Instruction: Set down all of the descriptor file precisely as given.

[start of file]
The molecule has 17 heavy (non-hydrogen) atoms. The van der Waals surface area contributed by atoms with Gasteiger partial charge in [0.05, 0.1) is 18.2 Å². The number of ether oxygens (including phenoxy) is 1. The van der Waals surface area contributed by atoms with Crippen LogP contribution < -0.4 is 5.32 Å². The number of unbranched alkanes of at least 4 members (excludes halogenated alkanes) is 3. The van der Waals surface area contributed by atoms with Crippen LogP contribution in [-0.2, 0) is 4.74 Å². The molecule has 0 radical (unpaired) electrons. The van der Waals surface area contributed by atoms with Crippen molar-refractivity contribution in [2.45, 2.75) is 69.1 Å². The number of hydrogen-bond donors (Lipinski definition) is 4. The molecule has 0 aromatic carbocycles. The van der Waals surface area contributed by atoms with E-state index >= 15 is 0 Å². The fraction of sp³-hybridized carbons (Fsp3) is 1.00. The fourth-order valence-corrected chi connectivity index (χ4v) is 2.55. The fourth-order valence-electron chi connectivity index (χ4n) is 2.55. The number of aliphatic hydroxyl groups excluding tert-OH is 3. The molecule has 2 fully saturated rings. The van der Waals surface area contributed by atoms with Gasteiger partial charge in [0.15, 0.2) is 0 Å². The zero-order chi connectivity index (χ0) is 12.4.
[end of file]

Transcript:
The molecule has 17 heavy (non-hydrogen) atoms. The van der Waals surface area contributed by atoms with Gasteiger partial charge in [0.05, 0.1) is 18.2 Å². The number of ether oxygens (including phenoxy) is 1. The van der Waals surface area contributed by atoms with Crippen LogP contribution < -0.4 is 5.32 Å². The number of unbranched alkanes of at least 4 members (excludes halogenated alkanes) is 3. The van der Waals surface area contributed by atoms with Crippen LogP contribution in [-0.2, 0) is 4.74 Å². The molecule has 0 radical (unpaired) electrons. The van der Waals surface area contributed by atoms with Crippen molar-refractivity contribution in [2.45, 2.75) is 69.1 Å². The number of hydrogen-bond donors (Lipinski definition) is 4. The molecule has 0 aromatic carbocycles. The van der Waals surface area contributed by atoms with E-state index >= 15 is 0 Å². The fraction of sp³-hybridized carbons (Fsp3) is 1.00. The fourth-order valence-corrected chi connectivity index (χ4v) is 2.55. The fourth-order valence-electron chi connectivity index (χ4n) is 2.55. The number of aliphatic hydroxyl groups excluding tert-OH is 3. The molecule has 2 fully saturated rings. The van der Waals surface area contributed by atoms with Gasteiger partial charge in [0.15, 0.2) is 0 Å². The zero-order chi connectivity index (χ0) is 12.4.